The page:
Encourage creativity, but teach the rules of the game.
Be steadfast in corrections of commonly confused words:
If they’re going to be taken seriously out there,
choosing their words carefully matters.
Teach them that form speaks, too.
Make them notice that a complex sentence tells about a relationship between ideas,
how the order of body paragraphs can strengthen (or weaken) an argument.
Be vigilant–point this out, show them over and over until they see it.
Get excited about words. Use high level vocabulary with them:
It is good that they ask you what ‘succinct’ or ‘segue’ means.
Use verbal context clues while you talk to help them along.
Give them the words you want them to use in their writing.
Make it clear that planning an essay is not optional.
Show them that writers plan meticulously, so
that the words will flow more easily later.
Embrace unfiltered ideas and messy bubble maps in brainstorming
so they realize that the first three ideas they wrote down were not very good.
Teach them to analyze and organize their support with an outline
so they are empowered with how to use this tool.
Implore them, on your knees if you must, not to use rhetorical questions. Ever.
Ban checklist thesis statements; assign at least one essay
that is a minimum of 1,000 words to show them why.
(When they’ve tried to do this with a formulaic five-paragraph essay
of barely 561 words, they’ll understand. And they’ll write a better thesis.)
Assign writing every single day.
Don’t give feedback on everything
or you will come to resent it.
You don’t just grade papers,
you carry their voices
around with you in your bag.
Value the words
they have entrusted to you.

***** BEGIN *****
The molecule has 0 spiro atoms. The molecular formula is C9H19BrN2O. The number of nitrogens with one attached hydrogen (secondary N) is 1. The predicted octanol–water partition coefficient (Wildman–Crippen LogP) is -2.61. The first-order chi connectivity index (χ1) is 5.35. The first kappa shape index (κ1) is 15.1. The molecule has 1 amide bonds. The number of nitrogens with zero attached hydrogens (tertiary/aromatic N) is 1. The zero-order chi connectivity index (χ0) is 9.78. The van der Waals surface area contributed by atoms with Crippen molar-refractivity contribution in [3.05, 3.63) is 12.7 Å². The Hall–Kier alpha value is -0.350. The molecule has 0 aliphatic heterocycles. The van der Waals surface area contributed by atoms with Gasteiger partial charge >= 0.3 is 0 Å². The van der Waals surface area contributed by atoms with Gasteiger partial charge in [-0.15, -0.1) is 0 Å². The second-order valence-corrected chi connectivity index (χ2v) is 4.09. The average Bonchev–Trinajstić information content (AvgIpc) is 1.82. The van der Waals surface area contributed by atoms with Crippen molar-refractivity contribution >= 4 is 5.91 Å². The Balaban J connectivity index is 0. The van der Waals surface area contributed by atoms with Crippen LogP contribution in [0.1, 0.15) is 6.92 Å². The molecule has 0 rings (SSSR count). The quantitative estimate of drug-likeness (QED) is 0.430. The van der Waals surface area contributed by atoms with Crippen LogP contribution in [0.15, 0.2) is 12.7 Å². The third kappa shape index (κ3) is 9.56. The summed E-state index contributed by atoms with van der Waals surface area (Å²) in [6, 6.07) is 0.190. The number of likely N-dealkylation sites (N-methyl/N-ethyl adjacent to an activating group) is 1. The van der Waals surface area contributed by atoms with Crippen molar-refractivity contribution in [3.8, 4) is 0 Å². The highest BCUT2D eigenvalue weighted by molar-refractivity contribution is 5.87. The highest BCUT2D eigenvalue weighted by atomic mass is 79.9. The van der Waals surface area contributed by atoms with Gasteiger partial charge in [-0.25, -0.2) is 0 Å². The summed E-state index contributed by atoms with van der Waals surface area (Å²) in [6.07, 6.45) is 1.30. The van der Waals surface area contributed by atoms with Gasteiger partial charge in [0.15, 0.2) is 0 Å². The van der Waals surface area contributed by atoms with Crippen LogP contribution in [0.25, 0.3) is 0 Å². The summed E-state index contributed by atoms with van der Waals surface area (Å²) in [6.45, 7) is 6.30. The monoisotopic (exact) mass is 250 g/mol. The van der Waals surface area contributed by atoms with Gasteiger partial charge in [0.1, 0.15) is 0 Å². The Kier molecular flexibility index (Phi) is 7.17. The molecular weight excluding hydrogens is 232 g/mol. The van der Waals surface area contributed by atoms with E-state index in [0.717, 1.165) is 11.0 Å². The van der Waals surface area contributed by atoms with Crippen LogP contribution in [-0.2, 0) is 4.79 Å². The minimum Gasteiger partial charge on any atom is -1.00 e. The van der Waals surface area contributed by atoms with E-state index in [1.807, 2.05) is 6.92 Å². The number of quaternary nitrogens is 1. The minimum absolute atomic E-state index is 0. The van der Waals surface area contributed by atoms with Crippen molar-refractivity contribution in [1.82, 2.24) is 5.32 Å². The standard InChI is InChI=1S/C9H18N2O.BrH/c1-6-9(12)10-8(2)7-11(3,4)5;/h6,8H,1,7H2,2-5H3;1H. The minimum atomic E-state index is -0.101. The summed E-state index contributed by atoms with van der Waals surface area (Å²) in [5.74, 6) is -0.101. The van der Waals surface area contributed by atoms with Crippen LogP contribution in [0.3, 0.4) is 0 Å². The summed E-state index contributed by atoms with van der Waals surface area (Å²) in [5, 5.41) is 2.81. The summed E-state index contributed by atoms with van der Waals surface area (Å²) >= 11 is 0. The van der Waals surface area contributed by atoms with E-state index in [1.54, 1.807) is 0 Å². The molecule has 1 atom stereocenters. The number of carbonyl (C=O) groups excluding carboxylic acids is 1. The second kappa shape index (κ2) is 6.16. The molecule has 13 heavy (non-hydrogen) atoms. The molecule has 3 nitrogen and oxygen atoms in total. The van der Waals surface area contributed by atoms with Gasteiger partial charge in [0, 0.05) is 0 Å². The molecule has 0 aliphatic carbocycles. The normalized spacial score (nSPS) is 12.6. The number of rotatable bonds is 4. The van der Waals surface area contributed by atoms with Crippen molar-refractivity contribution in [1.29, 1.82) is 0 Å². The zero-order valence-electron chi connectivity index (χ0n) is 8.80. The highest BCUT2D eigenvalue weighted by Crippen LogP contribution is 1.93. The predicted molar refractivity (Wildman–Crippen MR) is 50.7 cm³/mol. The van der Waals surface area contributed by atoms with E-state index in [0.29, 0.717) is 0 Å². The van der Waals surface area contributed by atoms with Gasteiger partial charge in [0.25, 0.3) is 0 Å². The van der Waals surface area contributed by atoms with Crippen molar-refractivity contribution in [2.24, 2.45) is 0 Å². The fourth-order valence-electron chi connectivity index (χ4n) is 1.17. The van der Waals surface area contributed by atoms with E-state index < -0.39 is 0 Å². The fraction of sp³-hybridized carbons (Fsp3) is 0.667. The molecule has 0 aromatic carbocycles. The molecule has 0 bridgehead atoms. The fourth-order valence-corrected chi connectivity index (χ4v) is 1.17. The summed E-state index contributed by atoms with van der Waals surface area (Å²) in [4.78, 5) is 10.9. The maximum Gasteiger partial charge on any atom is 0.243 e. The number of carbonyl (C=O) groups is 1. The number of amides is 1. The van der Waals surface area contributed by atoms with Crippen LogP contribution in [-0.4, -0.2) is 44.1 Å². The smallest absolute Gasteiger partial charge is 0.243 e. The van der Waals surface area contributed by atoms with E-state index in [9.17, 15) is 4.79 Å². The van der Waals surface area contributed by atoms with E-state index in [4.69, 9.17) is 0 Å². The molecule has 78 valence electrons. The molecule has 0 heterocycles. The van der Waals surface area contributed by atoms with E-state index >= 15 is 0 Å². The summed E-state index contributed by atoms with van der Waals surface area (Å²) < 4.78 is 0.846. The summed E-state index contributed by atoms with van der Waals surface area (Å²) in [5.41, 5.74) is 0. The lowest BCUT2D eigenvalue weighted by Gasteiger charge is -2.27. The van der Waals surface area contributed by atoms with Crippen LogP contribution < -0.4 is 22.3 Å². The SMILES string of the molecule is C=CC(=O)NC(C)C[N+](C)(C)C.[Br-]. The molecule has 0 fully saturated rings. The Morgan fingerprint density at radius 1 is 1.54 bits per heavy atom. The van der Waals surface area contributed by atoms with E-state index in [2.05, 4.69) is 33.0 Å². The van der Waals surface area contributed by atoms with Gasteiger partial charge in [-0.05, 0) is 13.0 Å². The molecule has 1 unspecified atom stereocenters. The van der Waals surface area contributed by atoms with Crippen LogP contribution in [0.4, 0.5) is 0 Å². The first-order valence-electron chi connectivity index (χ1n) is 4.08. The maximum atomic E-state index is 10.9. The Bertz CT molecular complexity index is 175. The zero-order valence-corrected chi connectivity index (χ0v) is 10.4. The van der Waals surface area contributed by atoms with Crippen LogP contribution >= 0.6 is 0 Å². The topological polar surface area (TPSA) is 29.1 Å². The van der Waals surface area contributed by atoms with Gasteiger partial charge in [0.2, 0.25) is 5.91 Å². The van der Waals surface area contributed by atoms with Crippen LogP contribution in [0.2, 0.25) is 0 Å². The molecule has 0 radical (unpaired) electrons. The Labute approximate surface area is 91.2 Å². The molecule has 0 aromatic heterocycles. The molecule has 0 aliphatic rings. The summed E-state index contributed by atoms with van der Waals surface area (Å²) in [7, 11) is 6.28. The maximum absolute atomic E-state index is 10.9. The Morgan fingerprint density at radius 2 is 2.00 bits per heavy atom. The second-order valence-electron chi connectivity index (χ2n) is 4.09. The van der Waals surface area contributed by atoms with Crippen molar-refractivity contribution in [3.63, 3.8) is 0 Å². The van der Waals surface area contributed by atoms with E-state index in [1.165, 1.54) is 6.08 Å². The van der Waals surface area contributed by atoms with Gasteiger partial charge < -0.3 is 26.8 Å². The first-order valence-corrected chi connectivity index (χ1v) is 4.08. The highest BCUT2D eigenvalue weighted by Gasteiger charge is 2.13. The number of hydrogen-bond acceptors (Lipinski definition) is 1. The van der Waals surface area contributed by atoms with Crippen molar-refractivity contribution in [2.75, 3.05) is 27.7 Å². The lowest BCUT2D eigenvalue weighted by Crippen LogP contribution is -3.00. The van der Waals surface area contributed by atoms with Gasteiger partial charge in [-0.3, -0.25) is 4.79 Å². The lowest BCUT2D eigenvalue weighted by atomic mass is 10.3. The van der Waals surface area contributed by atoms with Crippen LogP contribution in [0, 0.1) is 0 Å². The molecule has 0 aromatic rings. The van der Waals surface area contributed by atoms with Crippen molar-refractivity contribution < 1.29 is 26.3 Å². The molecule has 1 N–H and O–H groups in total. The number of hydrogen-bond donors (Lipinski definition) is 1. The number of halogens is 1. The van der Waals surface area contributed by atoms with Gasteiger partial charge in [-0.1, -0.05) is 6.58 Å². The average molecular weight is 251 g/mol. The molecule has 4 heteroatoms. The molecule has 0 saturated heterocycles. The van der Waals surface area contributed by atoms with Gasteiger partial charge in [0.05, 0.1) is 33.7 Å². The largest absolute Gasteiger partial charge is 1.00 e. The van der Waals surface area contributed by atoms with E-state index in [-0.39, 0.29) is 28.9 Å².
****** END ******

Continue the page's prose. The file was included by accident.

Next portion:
Very few have that privilege.
Be tough with grades. Make them work hard to earn an A.
Never give a 100% on an essay if you can help it,
unless it is utterly beyond reproach.
Most essays are going to be Cs.
Give them Cs, the Bs, and even the Ds.
They will have much to improve. Let the rubric do the talking for you.
Some students are convinced
that using pretentious words
will buy them a good grade.
Don’t be fooled.
People are easily impressed by big words,
but if they can’t understand you–
You’ve said nothing at all.
If you tell a good writer that she’s great writer,
she’ll never be more than a good writer.
Instead, be generous with feedback;
tell her she is a good writer, but here’s how to improve.
Avoid that cliché, develop this here, demonstrate the effective use of a semicolon;
teach her to evaluate her own work. Then
there there will be no limit
to how great a writer she can become.
use writing as punishment.
Writing is already a laborious process,
but is one that should be treated with respect
and reverence. Communication is essential to our humanity.
To all those who teach writing–
Be patient. Be consistent.
But above all,
Let them know you are listening.